Archive | July, 2010

Surveying the Landscape

Lawrence Booth’s Book of Visions by Maurice Manning. Yale University Press, 2001. Small Gods of Grief by Laura-Anne Bosselaar. Boa Editions, 2001. Saunter by Joshua Mckinney. University of Georgia Press, 2001. As Reviewed By: Ravi Shankar Every year, with the regularity of migrating birds, a new flock of first poetry books takes wing, usually with […]

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Reformulating Forms 

A Close Reading of Two Contemporary Indian Poets As Reviewed By: Ravi Shankar The world’s largest secular democracy has been exporting its letters in English for a few literary generations, but in the wake of a few luminaries—Rabindranath Tagore or more recently, Arundhati Roy—many strident, lyrical voices have gone unrecognized (after all, this wave of […]

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Tallying the Hemispheres 

Crucible by Daniel Bosch. Winner of the Boston Review’s First Annual Poetry Contest. Handsel Books, 2002. Discography by Sean Singer. Yale Series of Younger Poets. Yale University Press, 2002. As Reviewed By: Ravi Shankar Daniel Bosch, who won the Boston Review’s annual poetry contest for his first book Crucible, is a “poet’s poet”, a distinction […]

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Output and Ingathering: A Survey of First Books 

Notes from the Divided Country by Suji Kwock Kim. Louisiana State University Press, 2003. 20 Poems by Seán MacFalls. Peregrine Press, 2001. Uprock Headspin Scramble and Dive by Patrick Rosal. Persea Books, 2003. As Reviewed By: Ravi Shankar Like the saw of a New England farmer, transplanted from rockier soil, when the leaves turn fiery […]

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On Kalmi Baruh Street 

By: Stephen Schwartz This is an intensely personal, and elliptical, and non-Aristotelian story. As a young man I looked for a poem, afraid I could not find it. And even after I found it, I kept looking. I was told by a distinguished Brazilian “concrete poet,” who visited California but whose name I have forgotten: some poems […]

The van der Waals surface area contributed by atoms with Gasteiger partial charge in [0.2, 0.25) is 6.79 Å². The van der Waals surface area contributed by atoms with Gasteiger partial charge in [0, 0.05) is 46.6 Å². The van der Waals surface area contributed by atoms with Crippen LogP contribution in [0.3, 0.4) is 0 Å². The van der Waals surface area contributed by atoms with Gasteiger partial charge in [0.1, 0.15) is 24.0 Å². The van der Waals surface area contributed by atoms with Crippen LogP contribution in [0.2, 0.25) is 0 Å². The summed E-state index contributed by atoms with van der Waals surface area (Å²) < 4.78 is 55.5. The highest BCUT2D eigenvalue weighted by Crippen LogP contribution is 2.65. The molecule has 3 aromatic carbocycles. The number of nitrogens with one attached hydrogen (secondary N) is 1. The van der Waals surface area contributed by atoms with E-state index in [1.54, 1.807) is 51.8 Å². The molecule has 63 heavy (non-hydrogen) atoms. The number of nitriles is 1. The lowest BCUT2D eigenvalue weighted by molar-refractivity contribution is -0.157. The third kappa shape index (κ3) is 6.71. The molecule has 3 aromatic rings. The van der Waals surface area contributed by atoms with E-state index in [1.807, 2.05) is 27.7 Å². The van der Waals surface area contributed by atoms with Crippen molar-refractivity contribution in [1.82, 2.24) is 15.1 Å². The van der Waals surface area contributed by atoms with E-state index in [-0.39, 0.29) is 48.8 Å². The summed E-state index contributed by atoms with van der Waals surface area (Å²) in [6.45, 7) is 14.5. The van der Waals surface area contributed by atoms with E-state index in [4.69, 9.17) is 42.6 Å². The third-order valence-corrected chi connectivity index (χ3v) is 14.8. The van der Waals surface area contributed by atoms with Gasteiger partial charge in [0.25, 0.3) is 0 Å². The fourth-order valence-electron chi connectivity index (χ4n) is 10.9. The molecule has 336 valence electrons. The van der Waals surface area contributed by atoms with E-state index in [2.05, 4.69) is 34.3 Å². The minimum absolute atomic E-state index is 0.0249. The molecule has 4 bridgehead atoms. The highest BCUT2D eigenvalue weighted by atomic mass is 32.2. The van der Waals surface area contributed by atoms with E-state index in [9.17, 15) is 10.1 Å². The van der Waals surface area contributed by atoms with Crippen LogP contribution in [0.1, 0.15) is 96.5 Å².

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In Memoriam: Philip Lamantia (1927-2005)

By: Stephen Schwartz On March 7, the North American poet Philip Lamantia, the only successful English-language versifier in the French surrealist style to appear in this hemisphere, died of heart failure in San Francisco, his native city, at 77. Lamantia was also a pioneer in the use of hallucinogenic drugs by intellectuals in the United […]

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“Under Empty Skies Falconers Weep”

A Personal Survey of Modern Verse in Ex-Yugoslavia and Albania (Part II) As Reviewed By: Stephen Schwartz II. Modern Bosnian literature As should be seen throughout the present essay, translation is a difficult art, especially when dealing with poets from a cultural context so different from ours, as North Americans. The challenge of translation was recently […]

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“Under Empty Skies Falconers Weep” 

A Personal Survey of Modern Verse in Ex-Yugoslavia and Albania As Reviewed By: Stephen Schwartz I will begin this highly selective and idiosyncratic discussion of modern Slovene, Croatian, Bosnian, Serbian, and Albanian poetry with an anecdote. While barely known in the West, this episode represents the first penetration, in the form of an exclusively personal relationship, […]

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In the Details

Chinese Apples: New and Selected Poems by W. S. Di Piero. Knopf, 2007. 247 pp. As Reviewed By: Jan Schreiber A hardy strain of poets in America feels that the craft of poetry is often too crafty, that the verse line need be nothing more than a space in which to say something striking, and […]

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What has Five Feet and Lives Forever?

Blank Verse: A Guide to Its History and Use by Robert B. Shaw. Ohio University Press, 2007. 305 pages. As Reviewed By: Jan Schreiber A bright woman of my acquaintance, educated in a field far from literature, recently asked me what poetry anthology I would recommend to help her become better acquainted with contemporary writing. […]

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